Anti-plagiarism AI bot can identify written works composed by the same author

Ivan Kruk/123RF
A few years back, Harry Potter author J.K. Rowling penned a detective novel titled The Cuckoo’s Calling under the pen name Robert Galbraith, choosing to conceal her own identity. When people started to notice a couple of stylistic similarities between the “two” authors, experts were called in to investigate — in the form of some smart AI software. Its conclusion? That Rowling was indeed Galbraith, and the author of the book in question. She subsequently revealed her ploy online.

Jump forward to 2017, and a publicly available AI application called Emma Identity promises to do the same thing for whoever needs it. It’s the world’s first web application capable of determining the authorship of a particular text based on a person’s writing style.

“To run the check, one needs to upload a text of at least 5,000 words by one author,” CEO Aleksandr Marchenko told Digital Trends. “Then Emma analyzes and learns the author’s writing style, and can determine whether all the subsequent texts you upload belong to the same author. The technology will render its verdict in the form of a percentage.”

Marchenko explained that the technology combines natural language processing (NLP) and machine learning with the techniques of stylometry, a study of linguistic style rooted in the 15th century. He claims that the result is an AI that’s capable of exhibiting 85 percent accuracy in correctly determining an author.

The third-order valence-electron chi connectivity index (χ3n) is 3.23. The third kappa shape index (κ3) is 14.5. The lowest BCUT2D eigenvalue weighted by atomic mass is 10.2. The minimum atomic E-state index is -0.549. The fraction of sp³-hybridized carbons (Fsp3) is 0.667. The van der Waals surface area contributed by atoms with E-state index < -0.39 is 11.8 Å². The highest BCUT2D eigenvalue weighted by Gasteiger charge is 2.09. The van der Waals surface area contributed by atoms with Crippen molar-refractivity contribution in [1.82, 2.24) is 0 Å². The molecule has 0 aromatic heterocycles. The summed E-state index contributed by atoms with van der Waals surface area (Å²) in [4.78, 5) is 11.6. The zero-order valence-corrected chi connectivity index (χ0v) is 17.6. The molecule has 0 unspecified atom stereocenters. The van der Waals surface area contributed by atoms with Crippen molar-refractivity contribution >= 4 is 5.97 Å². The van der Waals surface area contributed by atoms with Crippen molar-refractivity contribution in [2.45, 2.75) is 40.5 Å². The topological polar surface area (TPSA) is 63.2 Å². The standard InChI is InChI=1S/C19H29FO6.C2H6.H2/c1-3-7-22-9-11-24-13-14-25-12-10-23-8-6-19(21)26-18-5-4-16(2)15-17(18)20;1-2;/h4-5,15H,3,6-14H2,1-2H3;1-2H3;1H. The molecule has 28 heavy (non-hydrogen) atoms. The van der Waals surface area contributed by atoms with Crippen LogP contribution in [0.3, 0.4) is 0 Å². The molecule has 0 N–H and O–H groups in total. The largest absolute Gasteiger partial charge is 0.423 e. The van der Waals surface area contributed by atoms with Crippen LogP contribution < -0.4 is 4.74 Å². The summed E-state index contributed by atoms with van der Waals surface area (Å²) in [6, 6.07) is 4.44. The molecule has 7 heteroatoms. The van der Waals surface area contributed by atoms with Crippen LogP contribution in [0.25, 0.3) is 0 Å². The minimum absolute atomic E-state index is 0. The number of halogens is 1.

“More than 50 mathematical parameters stand behind every author’s writing identity,” he continued. “So the issue is of a striking complexity: it’s extremely difficult to define and assess style features of a vexing number of authors, and to implement the extracted knowledge into an NLP technology. Our team of researchers, scientists and engineers have set out to create an algorithm that could surmount that challenge and develop such a technology that could operate on minimal sets of texts and reach an accuracy level worthy of a successful commercial product.”

While you may simply want to upload some sample texts for fun, Marchenko thinks that the real benefit of Emma Identity will be as an anti-plagiarism tool for use in schools, colleges, and universities. It could also be useful in fields like publishing and as a tool for law enforcement. Historians and literature researchers could also benefit from it.

Well, we guess “plagiarist” is yet another job to suffer in the face of the AI takeover! Is nothing sacred?

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